Create a standard score: compares visits to the mean and divide by standard deviation to get a score. Your score should not be influenced by the others in your group, and therefore this is not a real scientific evaluation process, and does not measure quality.

What is the point, data is old ... advocacy is the reason to do it. We are in a profession where technology is driving change. Perhaps we really need to change.

What can you squeeze out of the data we have? Is this what we should do?

(Hand out....adjustment to get rid of negative, then get rid of decimal point.) Number looks very precise, but it in not very precise.

Advocacy -- showcases more libraries, encourages conducting and publicizing local evaluation

Encourages submission of data, and emphasizes the limitations of the indicators.

The model is inherently biased. Measures service delivery. If other stats chosen, other libraries could move to the top. Comparison between groups is inherently impossible.

Encourages assessment and collecting of data not previously collected. How many can you list. This is a contest and not a rigorous evaluation. Five stars went to an arbitrary number. Partly determined by space in the journal.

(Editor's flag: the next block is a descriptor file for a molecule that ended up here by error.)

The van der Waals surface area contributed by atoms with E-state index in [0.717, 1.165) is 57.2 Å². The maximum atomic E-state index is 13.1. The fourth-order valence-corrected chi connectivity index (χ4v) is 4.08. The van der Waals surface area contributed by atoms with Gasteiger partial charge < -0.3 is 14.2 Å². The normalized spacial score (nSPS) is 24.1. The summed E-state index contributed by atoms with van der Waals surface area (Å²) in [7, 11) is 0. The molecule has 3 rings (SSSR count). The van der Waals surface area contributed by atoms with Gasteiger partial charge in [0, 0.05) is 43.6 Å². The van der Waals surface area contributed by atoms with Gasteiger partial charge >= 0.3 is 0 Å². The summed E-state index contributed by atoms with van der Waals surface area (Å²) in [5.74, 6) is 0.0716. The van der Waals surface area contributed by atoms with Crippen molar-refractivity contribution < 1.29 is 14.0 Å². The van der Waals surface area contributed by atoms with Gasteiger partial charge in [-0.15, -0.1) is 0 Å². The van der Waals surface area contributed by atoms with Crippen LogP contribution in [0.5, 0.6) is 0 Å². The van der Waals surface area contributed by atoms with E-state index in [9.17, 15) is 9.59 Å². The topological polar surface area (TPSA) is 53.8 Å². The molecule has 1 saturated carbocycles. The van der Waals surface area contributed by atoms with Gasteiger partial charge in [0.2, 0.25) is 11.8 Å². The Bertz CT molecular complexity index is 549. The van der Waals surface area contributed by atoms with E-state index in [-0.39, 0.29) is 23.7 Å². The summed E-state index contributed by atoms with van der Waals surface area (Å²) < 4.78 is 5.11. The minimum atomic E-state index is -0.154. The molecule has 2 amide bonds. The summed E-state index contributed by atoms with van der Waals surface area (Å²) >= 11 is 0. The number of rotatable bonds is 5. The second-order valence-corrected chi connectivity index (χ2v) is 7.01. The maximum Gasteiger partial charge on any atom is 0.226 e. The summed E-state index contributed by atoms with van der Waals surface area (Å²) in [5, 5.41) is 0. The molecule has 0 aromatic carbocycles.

Customer Satisfaction -- Joe Matthews

Customer satisfaction is performance minus expectations. It is a lagging and backward looking factor. Not an output or outcome, it is an artifact.

Survey: Can create own survey, borrow from others, use a commercial service (Counting Opinions), need to decide when to use.

Need to go beyond how doing, and ask about particular services, ask respondents how are they doing, open ended questions elicit a high response rate. Most surveys focus on perceptions rarely ask about expectations. (PAPE - Priority And Performance Evaluation)

Service quality: SERVPERF - Service perfomance; SERVQUAL - Service Quality (see handout); LibQUAL+ for academic libraries.

LibQUAL+ is web based, costs $5K per cycle, and public libraries who have tried it have generally been disappointed.

Telephone surveys are being abandoned as more and more people are dropping land lines (partly to avoid surveys).

Cannot do inferential analysis if response rate is less than 75%

Single customer satisfaction survey to loyal customers: How likely is it that you would recommend X to a friend or colleague using a 10 point scale. Net Promoter Scores (NPS) (handout)

The library fails 40% of the time (although for a range of reasons). One of the worst things is to tell people that there is a long wait for best sellers.

Look at wayfinding in the library. Hours, cleanliness as well as comfort and security are very important. One library put flowers in both the men's and women's restrooms. Review when you say no.

Take a walk in your customer's shoes, but remember that you are also wearing rose colored glasses.

Hotel staff are trained in making eye contact and greeting.